NCI Cancer Bulletin: A Trusted Source for Cancer Research News
NCI Cancer Bulletin: A Trusted Source for Cancer Research News
May 1, 2007 • Volume 4 / Number 16 E-Mail This Document  |  Download PDF  |  Bulletin Archive/Search  |  Subscribe

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Breast Cancer Decline Mirrors Drop in Hormone Use

After rising for more than two decades, the incidence of breast cancer in the United States decreased sharply in 2003 and remained low for another year, researchers are reporting.

The researchers attribute the drop to a decrease in the use of hormone replacement therapy (HRT) that occurred at about the same time. Starting in mid-2002, millions of women stopped using HRT after an NIH study linked certain hormones to health risks, including breast cancer.

In a new analysis of the 2003 decrease, Dr. Donald Berry of the University of Texas M.D. Anderson Cancer Center and his colleagues say that the 2004 incidence figures reinforce their theory that a change in HRT use drove the decline in breast cancers.

Their findings appear in the April 19 New England Journal of Medicine.

Last December, the researchers reported a possible association between HRT use and breast cancer after the incidence rate declined nearly 7 percent between 2002 and 2003. But the 2004 rate was not yet available, leaving open the possibility that the 1-year decline was a statistical fluke.

"We now know that the decline persisted into 2004, and this suggests that it was a real decline and not a single-year anomaly," says co-author Dr. Kathy Cronin of NCI's Division of Cancer Control and Population Sciences (DCCPS).

The 2004 data also suggest that the incidence trend is following the HRT trend, she adds. The declines occur very close together in time and they take the same form, each starting with a steep drop before leveling off.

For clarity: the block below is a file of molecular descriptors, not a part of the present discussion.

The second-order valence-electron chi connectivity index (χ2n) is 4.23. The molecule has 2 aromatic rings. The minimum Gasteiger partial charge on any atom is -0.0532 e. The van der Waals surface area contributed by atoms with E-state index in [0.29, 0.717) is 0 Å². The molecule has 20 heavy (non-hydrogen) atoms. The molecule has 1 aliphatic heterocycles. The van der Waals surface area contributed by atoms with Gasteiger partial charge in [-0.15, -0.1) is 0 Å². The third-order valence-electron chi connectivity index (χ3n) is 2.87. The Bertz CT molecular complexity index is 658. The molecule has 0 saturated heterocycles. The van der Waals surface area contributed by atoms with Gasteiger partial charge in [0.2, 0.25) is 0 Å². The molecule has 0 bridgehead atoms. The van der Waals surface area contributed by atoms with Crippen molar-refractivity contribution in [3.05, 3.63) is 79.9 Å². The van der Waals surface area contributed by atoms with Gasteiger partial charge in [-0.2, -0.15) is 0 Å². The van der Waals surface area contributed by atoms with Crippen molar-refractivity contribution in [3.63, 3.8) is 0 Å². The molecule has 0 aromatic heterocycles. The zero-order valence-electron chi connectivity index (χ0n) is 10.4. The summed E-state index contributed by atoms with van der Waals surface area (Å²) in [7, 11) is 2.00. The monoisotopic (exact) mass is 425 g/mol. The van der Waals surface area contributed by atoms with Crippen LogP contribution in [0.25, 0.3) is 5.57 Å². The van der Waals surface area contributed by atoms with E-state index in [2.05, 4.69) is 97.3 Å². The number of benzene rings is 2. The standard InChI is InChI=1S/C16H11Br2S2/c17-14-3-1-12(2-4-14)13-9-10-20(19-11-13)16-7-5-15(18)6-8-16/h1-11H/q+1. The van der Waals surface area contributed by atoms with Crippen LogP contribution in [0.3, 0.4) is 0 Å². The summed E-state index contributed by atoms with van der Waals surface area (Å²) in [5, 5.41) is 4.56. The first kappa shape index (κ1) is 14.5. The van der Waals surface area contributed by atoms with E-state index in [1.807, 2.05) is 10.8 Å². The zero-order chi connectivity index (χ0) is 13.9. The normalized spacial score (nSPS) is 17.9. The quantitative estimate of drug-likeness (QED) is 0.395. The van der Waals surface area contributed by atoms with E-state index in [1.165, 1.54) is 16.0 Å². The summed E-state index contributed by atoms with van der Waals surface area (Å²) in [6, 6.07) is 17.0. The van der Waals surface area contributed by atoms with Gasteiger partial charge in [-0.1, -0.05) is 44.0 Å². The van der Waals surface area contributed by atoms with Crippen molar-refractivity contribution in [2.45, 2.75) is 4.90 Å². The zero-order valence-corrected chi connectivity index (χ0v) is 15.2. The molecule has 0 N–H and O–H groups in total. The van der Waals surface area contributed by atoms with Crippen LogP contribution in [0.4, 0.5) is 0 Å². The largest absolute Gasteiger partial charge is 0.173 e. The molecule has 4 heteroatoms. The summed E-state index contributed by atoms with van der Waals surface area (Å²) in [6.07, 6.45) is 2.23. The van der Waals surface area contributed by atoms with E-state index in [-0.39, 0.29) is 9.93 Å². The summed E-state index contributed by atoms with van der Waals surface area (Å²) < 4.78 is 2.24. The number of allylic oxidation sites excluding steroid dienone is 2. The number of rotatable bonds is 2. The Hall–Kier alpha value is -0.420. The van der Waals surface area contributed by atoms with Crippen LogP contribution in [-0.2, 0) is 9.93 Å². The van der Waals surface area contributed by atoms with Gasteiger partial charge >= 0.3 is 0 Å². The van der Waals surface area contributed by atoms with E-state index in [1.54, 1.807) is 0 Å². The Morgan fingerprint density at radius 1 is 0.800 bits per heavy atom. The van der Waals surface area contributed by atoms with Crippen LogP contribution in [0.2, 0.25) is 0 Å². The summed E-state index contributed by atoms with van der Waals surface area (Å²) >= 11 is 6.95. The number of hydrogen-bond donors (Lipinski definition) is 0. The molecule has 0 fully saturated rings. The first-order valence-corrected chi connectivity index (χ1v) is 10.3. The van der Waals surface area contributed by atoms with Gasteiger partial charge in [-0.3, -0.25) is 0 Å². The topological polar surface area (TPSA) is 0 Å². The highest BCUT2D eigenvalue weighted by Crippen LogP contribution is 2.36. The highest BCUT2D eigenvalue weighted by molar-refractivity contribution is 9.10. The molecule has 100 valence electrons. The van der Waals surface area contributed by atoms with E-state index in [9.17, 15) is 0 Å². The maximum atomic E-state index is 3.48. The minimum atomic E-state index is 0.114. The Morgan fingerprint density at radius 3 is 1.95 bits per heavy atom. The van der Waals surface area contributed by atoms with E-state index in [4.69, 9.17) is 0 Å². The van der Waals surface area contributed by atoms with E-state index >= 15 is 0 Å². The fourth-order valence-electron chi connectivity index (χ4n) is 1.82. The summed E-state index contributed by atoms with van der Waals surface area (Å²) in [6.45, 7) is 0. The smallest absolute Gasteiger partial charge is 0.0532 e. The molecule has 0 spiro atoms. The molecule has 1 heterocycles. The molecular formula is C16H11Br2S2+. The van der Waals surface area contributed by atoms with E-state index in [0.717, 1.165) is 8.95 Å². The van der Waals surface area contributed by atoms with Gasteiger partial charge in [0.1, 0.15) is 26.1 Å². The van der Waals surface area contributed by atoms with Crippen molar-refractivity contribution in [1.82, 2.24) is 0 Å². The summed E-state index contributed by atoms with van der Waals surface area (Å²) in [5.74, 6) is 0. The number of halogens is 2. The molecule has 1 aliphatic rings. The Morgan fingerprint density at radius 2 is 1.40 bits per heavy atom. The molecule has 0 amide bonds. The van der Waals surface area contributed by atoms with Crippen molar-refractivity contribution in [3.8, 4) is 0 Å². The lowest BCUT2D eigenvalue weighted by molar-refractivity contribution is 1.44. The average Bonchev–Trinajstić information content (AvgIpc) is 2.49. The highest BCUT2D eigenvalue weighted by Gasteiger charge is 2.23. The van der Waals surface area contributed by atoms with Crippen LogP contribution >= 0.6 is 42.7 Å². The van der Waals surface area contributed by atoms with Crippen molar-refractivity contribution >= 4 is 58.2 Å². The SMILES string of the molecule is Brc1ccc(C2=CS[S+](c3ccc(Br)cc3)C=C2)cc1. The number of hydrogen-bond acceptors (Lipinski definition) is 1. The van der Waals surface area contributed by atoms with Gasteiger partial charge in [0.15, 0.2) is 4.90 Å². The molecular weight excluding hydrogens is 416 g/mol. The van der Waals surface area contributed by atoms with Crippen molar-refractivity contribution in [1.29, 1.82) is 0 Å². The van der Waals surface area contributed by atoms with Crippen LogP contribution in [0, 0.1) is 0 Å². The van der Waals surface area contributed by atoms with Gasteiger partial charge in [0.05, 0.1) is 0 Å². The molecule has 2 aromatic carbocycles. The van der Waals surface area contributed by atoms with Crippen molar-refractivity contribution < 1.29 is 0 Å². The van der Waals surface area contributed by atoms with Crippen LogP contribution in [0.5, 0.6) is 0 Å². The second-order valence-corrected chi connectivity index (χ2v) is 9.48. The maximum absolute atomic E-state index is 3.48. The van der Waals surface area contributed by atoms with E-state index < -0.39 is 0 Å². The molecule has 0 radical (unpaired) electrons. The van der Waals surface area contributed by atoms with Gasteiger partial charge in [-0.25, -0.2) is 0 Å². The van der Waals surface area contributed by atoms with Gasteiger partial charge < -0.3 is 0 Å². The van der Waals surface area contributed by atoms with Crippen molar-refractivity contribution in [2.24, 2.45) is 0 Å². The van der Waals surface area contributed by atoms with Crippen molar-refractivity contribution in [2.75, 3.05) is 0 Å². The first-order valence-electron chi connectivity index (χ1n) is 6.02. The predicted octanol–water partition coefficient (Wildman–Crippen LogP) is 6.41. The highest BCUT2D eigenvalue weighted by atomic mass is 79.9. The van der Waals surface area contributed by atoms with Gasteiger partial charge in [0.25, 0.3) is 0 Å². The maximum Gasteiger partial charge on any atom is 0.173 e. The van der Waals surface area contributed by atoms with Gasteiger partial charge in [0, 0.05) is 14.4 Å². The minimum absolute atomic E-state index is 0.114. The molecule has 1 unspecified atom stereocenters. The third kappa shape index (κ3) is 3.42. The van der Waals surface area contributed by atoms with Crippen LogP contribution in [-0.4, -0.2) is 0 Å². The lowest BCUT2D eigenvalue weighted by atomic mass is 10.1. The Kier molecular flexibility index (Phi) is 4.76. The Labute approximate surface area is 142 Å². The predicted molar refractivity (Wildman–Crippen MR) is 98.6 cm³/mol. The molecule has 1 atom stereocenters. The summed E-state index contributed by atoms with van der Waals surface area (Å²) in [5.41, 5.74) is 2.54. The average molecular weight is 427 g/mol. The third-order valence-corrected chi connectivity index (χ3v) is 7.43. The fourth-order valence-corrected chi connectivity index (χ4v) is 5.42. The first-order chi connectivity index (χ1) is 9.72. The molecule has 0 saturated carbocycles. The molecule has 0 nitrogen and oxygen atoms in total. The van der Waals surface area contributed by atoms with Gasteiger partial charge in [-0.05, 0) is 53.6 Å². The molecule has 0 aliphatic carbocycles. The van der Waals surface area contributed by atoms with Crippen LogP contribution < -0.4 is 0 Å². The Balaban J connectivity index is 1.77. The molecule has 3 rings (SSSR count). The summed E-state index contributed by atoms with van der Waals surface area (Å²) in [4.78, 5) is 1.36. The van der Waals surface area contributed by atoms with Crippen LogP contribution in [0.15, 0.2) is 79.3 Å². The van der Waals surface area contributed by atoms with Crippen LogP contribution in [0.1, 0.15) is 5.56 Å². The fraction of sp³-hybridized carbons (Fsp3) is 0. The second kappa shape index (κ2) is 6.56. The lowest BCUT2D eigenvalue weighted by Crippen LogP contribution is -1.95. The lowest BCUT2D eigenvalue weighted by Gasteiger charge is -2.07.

The decrease in breast cancers was seen only among women age 50 or older, which is the group most likely to use HRT. And the decrease was more evident in estrogen receptor-positive cancers, which may depend more on hormones for growth than estrogen receptor-negative cancers.

The researchers believe that withdrawing hormones may have had the effect of slowing the growth of some small cancers and preventing their detection on mammograms. But these cancers might eventually grow and be found later, leading to higher incidence rates in the future.

"We need to be clear to women that this is a decrease in breast cancer incidence, and we have no evidence that it will lead to a decrease in mortality," notes Dr. Berry. He points out that the tumors most affected by hormones are "exquisitely sensitive" to today's drugs.

Though other factors may have contributed to the decline, the authors found little evidence that changes in screening habits or prevention could explain large amounts of the 2003 decline.

For example, none of the drugs used to prevent breast cancer, such as tamoxifen, was taken by a substantial portion of postmenopausal women or showed a substantial change in use from 2000 to 2004.

Women who are still taking hormones should consider stopping them, says co-author Dr. Christine Berg of NCI's Division of Cancer Prevention. If hormones are needed to treat severe hot flashes and other symptoms, they should be used at the lowest dose for a limited amount of time, she adds.

With the 2004 data, Dr. Berry is more confident that HRT use may account for much of the unexplained rise in U.S. breast cancers that has occurred over the last 30 years or so. The increase is above and beyond what could be explained by mammography, and a number of factors are thought to play a role, including HRT use.

"If the 2004 incidence rate had gone back up to 2002 levels, that would have said something fluky is going on here," Dr. Berry says. "But it didn't, and this helps solidify the connection between HRT and breast cancer."

By Edward R. Winstead